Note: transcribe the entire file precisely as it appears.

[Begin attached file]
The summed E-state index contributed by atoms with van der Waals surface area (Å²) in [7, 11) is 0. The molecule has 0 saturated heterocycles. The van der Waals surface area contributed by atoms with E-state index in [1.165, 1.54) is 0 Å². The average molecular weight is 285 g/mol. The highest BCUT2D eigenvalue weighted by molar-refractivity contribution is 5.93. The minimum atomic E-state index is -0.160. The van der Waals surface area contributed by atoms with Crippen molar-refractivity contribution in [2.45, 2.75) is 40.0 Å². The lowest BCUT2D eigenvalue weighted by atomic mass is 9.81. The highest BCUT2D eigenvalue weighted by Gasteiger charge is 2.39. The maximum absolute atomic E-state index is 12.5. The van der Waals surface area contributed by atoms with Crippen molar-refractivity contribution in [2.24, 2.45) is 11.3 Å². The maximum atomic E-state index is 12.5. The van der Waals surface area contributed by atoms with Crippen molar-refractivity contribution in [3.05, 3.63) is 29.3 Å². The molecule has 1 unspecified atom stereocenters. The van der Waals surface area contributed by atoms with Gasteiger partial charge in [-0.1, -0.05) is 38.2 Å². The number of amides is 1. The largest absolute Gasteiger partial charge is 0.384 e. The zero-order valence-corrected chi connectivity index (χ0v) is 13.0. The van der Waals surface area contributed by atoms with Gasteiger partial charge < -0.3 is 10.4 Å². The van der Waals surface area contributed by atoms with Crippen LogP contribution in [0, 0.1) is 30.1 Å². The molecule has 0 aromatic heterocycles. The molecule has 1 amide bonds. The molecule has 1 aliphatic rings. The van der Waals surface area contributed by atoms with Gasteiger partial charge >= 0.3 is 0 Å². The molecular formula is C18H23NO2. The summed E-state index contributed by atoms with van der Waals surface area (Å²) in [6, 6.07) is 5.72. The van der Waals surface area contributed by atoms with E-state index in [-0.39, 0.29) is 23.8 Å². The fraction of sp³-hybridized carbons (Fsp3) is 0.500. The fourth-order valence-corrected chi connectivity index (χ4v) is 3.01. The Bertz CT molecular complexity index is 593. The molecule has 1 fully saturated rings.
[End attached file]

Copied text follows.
The summed E-state index contributed by atoms with van der Waals surface area (Å²) in [7, 11) is 0. The molecule has 0 saturated heterocycles. The van der Waals surface area contributed by atoms with E-state index in [1.165, 1.54) is 0 Å². The average molecular weight is 285 g/mol. The highest BCUT2D eigenvalue weighted by molar-refractivity contribution is 5.93. The minimum atomic E-state index is -0.160. The van der Waals surface area contributed by atoms with Crippen molar-refractivity contribution in [2.45, 2.75) is 40.0 Å². The lowest BCUT2D eigenvalue weighted by atomic mass is 9.81. The highest BCUT2D eigenvalue weighted by Gasteiger charge is 2.39. The maximum absolute atomic E-state index is 12.5. The van der Waals surface area contributed by atoms with Crippen molar-refractivity contribution in [2.24, 2.45) is 11.3 Å². The maximum atomic E-state index is 12.5. The van der Waals surface area contributed by atoms with Crippen molar-refractivity contribution in [3.05, 3.63) is 29.3 Å². The molecule has 1 unspecified atom stereocenters. The van der Waals surface area contributed by atoms with Gasteiger partial charge in [-0.1, -0.05) is 38.2 Å². The number of amides is 1. The largest absolute Gasteiger partial charge is 0.384 e. The zero-order valence-corrected chi connectivity index (χ0v) is 13.0. The van der Waals surface area contributed by atoms with Gasteiger partial charge < -0.3 is 10.4 Å². The van der Waals surface area contributed by atoms with Crippen LogP contribution in [0, 0.1) is 30.1 Å². The molecule has 0 aromatic heterocycles. The molecule has 1 amide bonds. The molecule has 1 aliphatic rings. The van der Waals surface area contributed by atoms with Gasteiger partial charge >= 0.3 is 0 Å². The molecular formula is C18H23NO2. The summed E-state index contributed by atoms with van der Waals surface area (Å²) in [6, 6.07) is 5.72. The van der Waals surface area contributed by atoms with E-state index in [-0.39, 0.29) is 23.8 Å². The fraction of sp³-hybridized carbons (Fsp3) is 0.500. The fourth-order valence-corrected chi connectivity index (χ4v) is 3.01. The Bertz CT molecular complexity index is 593. The molecule has 1 fully saturated rings.